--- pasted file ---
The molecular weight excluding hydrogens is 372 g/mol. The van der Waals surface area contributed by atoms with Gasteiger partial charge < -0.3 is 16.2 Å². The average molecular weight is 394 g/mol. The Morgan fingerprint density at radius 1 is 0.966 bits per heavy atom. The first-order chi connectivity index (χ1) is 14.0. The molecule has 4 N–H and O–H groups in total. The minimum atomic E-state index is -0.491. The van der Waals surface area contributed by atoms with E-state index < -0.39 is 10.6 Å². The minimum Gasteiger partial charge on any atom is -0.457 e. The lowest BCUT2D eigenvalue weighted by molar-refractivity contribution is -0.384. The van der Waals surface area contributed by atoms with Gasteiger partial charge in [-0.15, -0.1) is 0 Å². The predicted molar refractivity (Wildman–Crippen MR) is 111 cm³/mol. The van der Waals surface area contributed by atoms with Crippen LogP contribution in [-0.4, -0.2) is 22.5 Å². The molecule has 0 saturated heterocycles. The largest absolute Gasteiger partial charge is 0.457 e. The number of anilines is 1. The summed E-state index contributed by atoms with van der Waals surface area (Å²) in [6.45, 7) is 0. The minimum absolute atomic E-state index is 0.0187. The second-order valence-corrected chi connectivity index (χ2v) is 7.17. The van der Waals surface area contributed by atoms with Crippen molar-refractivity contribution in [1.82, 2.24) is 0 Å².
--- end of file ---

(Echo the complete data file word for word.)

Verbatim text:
The molecular weight excluding hydrogens is 372 g/mol. The van der Waals surface area contributed by atoms with Gasteiger partial charge < -0.3 is 16.2 Å². The average molecular weight is 394 g/mol. The Morgan fingerprint density at radius 1 is 0.966 bits per heavy atom. The first-order chi connectivity index (χ1) is 14.0. The molecule has 4 N–H and O–H groups in total. The minimum atomic E-state index is -0.491. The van der Waals surface area contributed by atoms with E-state index < -0.39 is 10.6 Å². The minimum Gasteiger partial charge on any atom is -0.457 e. The lowest BCUT2D eigenvalue weighted by molar-refractivity contribution is -0.384. The van der Waals surface area contributed by atoms with Gasteiger partial charge in [-0.15, -0.1) is 0 Å². The predicted molar refractivity (Wildman–Crippen MR) is 111 cm³/mol. The van der Waals surface area contributed by atoms with Crippen LogP contribution in [-0.4, -0.2) is 22.5 Å². The molecule has 0 saturated heterocycles. The largest absolute Gasteiger partial charge is 0.457 e. The number of anilines is 1. The summed E-state index contributed by atoms with van der Waals surface area (Å²) in [6.45, 7) is 0. The minimum absolute atomic E-state index is 0.0187. The second-order valence-corrected chi connectivity index (χ2v) is 7.17. The van der Waals surface area contributed by atoms with Crippen molar-refractivity contribution in [1.82, 2.24) is 0 Å².